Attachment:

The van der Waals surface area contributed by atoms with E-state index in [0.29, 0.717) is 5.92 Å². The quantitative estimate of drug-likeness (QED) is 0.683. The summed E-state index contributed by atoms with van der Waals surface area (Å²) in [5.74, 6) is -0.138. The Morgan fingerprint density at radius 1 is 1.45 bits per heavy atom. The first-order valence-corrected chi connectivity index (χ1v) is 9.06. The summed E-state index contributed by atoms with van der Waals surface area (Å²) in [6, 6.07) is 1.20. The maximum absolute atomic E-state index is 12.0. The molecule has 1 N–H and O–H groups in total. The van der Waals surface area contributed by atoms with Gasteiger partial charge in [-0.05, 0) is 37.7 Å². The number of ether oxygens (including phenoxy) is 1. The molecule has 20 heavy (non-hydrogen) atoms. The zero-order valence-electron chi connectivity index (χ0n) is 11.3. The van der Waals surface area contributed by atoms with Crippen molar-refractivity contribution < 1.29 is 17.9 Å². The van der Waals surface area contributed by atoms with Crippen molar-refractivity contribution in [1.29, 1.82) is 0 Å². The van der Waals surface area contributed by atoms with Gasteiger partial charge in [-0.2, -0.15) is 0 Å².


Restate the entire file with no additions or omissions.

The van der Waals surface area contributed by atoms with E-state index in [0.29, 0.717) is 5.92 Å². The quantitative estimate of drug-likeness (QED) is 0.683. The summed E-state index contributed by atoms with van der Waals surface area (Å²) in [5.74, 6) is -0.138. The Morgan fingerprint density at radius 1 is 1.45 bits per heavy atom. The first-order valence-corrected chi connectivity index (χ1v) is 9.06. The summed E-state index contributed by atoms with van der Waals surface area (Å²) in [6, 6.07) is 1.20. The maximum absolute atomic E-state index is 12.0. The molecule has 1 N–H and O–H groups in total. The van der Waals surface area contributed by atoms with Gasteiger partial charge in [-0.05, 0) is 37.7 Å². The number of ether oxygens (including phenoxy) is 1. The molecule has 20 heavy (non-hydrogen) atoms. The zero-order valence-electron chi connectivity index (χ0n) is 11.3. The van der Waals surface area contributed by atoms with Crippen molar-refractivity contribution < 1.29 is 17.9 Å². The van der Waals surface area contributed by atoms with Crippen molar-refractivity contribution in [1.29, 1.82) is 0 Å². The van der Waals surface area contributed by atoms with Gasteiger partial charge in [-0.2, -0.15) is 0 Å².